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Designing for Nonmotorists

Off-Road Facilities

Part 2, Shared Use Paths: Designing for Nonmotorists

Presented at the FHWA Field Engineers Learning & Development Seminar
April 20, 2010, Dallas, Texas

Christopher Douwes, Trails and Enhancements Program Manager,
Federal Highway Administration


Off-Road Facilities: Shared Use Paths

Photo of a group of people attending opening day and dedication of the Lake Mineral Wells State Park and Trailway in Texas.

Photo from the National Transportation Enhancements Clearinghouse
Mineral Wells to Weatherford Rail-Trail, Mineral Wells, TX.
Opening day and dedication of the Mineral Wells to Weatherford Rail Trail.
(Photo: Texas DOT).

Course Overview

Part 3: Off-Road Facilities

  • Shared Use Paths

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Shared Use Paths: Surface

Surface: Firm and stable.

  • Must accommodate wheelchairs.
  • Accommodate narrow-tire bicycles.
  • Accommodate people pushing baby strollers (good "test equipment").
  • Slip resistance desired, but not required.*
    • * Required for public rights-of-way (PROW).
  • Pavement is not required. Pavement may not be appropriate in some settings (rural).

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Shared Use Paths: Surface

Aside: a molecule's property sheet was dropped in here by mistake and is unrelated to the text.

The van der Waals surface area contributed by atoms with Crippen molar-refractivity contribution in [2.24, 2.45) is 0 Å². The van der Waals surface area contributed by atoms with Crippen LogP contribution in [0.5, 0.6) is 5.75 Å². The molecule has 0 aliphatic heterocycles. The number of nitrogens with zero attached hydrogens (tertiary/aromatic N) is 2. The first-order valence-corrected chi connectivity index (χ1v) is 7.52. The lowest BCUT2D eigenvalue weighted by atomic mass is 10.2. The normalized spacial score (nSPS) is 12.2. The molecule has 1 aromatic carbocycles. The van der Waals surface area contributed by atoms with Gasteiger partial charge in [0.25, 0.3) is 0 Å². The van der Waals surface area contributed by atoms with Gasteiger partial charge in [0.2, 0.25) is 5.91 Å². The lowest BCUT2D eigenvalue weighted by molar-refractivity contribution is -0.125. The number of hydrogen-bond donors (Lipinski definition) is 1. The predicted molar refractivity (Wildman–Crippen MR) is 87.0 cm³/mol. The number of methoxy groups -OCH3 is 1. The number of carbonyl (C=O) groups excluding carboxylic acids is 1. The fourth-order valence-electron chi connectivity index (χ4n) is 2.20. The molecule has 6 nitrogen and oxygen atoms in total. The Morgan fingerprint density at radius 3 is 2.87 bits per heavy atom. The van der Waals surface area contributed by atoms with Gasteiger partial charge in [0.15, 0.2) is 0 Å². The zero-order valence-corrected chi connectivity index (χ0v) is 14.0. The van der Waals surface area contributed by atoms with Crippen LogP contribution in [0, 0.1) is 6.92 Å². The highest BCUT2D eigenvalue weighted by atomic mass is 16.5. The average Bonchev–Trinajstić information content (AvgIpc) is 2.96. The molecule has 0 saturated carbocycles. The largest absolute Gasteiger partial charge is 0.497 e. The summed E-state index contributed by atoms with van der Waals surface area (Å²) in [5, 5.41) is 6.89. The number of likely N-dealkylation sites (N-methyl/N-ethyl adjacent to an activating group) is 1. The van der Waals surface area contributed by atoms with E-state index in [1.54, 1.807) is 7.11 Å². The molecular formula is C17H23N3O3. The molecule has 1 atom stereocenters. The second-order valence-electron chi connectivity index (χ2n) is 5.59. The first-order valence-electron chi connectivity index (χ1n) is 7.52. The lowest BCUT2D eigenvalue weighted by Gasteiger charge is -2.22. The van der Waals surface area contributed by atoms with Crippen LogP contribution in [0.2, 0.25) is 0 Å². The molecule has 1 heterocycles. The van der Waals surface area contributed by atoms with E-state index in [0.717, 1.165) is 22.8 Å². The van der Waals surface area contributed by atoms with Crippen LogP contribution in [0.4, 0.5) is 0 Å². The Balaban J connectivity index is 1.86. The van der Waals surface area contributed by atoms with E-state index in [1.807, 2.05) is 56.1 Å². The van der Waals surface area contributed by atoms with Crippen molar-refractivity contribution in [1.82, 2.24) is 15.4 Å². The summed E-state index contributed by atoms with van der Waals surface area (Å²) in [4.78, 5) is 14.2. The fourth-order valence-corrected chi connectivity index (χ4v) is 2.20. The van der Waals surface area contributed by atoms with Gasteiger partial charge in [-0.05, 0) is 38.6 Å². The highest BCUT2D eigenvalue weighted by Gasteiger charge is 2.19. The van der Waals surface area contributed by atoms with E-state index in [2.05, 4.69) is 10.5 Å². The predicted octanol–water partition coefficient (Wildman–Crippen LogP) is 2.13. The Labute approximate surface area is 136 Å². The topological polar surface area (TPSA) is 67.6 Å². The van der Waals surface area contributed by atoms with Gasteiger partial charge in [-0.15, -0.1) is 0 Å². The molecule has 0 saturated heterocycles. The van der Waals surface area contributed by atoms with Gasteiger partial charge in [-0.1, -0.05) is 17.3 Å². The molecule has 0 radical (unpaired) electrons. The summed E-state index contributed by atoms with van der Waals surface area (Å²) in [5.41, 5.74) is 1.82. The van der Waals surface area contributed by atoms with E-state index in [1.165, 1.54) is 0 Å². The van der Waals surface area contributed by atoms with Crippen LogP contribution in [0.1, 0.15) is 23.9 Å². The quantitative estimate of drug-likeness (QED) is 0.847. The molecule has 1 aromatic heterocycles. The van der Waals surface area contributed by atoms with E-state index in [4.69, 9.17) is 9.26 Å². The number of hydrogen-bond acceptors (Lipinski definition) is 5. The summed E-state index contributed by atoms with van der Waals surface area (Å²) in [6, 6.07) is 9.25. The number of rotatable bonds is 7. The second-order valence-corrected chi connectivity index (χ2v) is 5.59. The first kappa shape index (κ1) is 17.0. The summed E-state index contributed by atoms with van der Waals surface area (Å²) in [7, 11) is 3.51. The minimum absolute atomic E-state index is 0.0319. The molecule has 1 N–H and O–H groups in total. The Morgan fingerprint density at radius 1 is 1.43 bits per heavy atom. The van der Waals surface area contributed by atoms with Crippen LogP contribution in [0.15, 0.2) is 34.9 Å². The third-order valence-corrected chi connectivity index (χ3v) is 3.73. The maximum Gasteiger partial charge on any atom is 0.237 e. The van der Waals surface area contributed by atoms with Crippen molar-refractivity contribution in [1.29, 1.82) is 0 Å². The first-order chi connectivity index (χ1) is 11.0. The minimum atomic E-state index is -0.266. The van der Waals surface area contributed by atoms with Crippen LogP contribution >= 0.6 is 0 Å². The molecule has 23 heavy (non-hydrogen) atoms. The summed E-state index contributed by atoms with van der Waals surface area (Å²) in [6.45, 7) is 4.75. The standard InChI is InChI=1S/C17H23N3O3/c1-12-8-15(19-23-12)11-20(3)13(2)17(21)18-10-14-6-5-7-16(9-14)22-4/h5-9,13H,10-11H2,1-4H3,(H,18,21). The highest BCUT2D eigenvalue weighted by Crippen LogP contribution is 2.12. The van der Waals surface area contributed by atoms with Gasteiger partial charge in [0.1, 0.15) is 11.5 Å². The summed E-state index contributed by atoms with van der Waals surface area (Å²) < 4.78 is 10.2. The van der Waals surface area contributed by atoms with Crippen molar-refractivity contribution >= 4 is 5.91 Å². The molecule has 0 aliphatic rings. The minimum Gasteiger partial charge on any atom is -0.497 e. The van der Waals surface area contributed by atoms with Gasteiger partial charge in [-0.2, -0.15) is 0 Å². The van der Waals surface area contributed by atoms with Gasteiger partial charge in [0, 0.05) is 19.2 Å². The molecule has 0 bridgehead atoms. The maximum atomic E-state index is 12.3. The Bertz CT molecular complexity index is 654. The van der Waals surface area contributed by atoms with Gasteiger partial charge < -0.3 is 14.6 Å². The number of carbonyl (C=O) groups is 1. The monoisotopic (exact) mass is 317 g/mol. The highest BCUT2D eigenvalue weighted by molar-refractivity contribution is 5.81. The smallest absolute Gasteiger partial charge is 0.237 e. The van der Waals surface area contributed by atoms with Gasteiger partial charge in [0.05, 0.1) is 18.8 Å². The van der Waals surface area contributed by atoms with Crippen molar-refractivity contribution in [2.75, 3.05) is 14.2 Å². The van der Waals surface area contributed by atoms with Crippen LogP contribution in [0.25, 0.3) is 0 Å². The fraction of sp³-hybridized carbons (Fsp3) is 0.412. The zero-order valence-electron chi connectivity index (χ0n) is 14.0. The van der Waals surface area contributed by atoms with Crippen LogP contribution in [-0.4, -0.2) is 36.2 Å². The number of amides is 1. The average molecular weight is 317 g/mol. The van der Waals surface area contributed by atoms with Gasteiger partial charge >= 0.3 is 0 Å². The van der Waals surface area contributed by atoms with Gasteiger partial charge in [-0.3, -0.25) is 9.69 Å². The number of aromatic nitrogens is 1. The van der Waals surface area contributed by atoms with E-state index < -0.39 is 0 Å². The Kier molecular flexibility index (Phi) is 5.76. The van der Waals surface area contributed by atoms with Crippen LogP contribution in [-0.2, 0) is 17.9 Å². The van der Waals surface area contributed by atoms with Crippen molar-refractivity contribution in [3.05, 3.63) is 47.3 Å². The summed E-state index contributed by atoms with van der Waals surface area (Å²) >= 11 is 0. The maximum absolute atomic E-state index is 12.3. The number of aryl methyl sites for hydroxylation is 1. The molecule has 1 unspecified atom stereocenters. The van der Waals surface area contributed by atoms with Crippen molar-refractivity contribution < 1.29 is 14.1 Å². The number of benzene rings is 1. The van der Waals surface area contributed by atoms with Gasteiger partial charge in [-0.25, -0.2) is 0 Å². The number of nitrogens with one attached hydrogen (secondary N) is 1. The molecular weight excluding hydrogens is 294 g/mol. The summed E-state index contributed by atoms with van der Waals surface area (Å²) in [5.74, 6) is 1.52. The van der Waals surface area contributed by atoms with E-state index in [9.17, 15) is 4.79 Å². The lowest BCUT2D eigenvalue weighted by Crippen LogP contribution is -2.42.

• There are no Federal laws or regulations that require a shared use path to be paved.
Photo of equestrians riding and people walking along a trail. Photo of people walking and running along a trail.
Photo of people jogging and pushing a baby stroller along a trail. Photo of two women in Amish garb inline skating along a trail.
Photo of a person riding a bike passing and waving to a passing horse and buggy.

Photo source: Stuart Macdonald, American Trails: www.americantrails.org.
Top left: High Line Canal Trail, Cherry Hills Village, CO.
Photo by Stuart Macdonald, American Trails, www.americantrails.org/photoGalleries/cool/26-crusher-fines-rock-trail-surface-photos.html
Top middle: Town Lake Trail, Austin TX. Photo by Stuart Macdonald, American Trails.
Bottom left: High Line Canal Trail, Cherry Hills Village, CO. Photo by Stuart Macdonald, American Trails.
Bottom middle: Holmes County, Ohio. Source: Holmes County Park District / Holmes County Rails to Trails Coalition.
Right: Holmes County, Ohio. Source: Holmes County Park District / Holmes County Rails to Trails Coalition.

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Shared Use Paths: Surface

Graphic of a Rotational Penetrometer.

Firm and stable.

  • Some crushed aggregates can be firm and stable.